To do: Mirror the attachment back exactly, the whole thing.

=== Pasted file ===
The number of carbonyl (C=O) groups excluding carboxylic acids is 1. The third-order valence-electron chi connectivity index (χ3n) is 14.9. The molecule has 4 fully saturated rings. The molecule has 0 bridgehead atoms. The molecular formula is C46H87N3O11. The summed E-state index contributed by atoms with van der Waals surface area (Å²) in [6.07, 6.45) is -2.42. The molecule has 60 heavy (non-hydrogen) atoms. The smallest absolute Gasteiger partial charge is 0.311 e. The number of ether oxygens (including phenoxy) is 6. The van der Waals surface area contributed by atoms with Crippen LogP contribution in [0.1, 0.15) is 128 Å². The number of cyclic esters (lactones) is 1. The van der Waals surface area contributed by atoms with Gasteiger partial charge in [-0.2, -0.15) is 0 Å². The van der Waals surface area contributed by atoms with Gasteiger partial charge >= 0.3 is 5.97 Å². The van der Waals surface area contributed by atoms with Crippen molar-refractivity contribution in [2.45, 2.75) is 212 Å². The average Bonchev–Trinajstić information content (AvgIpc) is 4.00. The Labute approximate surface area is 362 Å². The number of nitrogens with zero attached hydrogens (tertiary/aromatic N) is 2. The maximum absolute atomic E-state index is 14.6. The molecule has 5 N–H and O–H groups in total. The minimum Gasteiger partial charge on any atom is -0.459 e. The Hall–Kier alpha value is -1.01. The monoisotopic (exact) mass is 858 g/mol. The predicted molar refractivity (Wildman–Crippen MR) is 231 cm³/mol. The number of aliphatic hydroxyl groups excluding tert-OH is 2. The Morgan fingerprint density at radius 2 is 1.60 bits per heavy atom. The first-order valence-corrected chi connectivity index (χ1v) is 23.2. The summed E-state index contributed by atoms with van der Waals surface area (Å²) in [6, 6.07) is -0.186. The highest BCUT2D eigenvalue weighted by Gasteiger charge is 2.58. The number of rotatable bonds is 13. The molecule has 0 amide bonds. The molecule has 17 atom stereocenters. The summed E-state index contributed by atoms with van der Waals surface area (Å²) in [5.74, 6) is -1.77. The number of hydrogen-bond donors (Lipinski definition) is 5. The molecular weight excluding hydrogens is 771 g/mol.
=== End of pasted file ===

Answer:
The number of carbonyl (C=O) groups excluding carboxylic acids is 1. The third-order valence-electron chi connectivity index (χ3n) is 14.9. The molecule has 4 fully saturated rings. The molecule has 0 bridgehead atoms. The molecular formula is C46H87N3O11. The summed E-state index contributed by atoms with van der Waals surface area (Å²) in [6.07, 6.45) is -2.42. The molecule has 60 heavy (non-hydrogen) atoms. The smallest absolute Gasteiger partial charge is 0.311 e. The number of ether oxygens (including phenoxy) is 6. The van der Waals surface area contributed by atoms with Crippen LogP contribution in [0.1, 0.15) is 128 Å². The number of cyclic esters (lactones) is 1. The van der Waals surface area contributed by atoms with Gasteiger partial charge in [-0.2, -0.15) is 0 Å². The van der Waals surface area contributed by atoms with Gasteiger partial charge >= 0.3 is 5.97 Å². The van der Waals surface area contributed by atoms with Crippen molar-refractivity contribution in [2.45, 2.75) is 212 Å². The average Bonchev–Trinajstić information content (AvgIpc) is 4.00. The Labute approximate surface area is 362 Å². The number of nitrogens with zero attached hydrogens (tertiary/aromatic N) is 2. The maximum absolute atomic E-state index is 14.6. The molecule has 5 N–H and O–H groups in total. The minimum Gasteiger partial charge on any atom is -0.459 e. The Hall–Kier alpha value is -1.01. The monoisotopic (exact) mass is 858 g/mol. The predicted molar refractivity (Wildman–Crippen MR) is 231 cm³/mol. The number of aliphatic hydroxyl groups excluding tert-OH is 2. The Morgan fingerprint density at radius 2 is 1.60 bits per heavy atom. The first-order valence-corrected chi connectivity index (χ1v) is 23.2. The summed E-state index contributed by atoms with van der Waals surface area (Å²) in [6, 6.07) is -0.186. The highest BCUT2D eigenvalue weighted by Gasteiger charge is 2.58. The number of rotatable bonds is 13. The molecule has 0 amide bonds. The molecule has 17 atom stereocenters. The summed E-state index contributed by atoms with van der Waals surface area (Å²) in [5.74, 6) is -1.77. The number of hydrogen-bond donors (Lipinski definition) is 5. The molecular weight excluding hydrogens is 771 g/mol.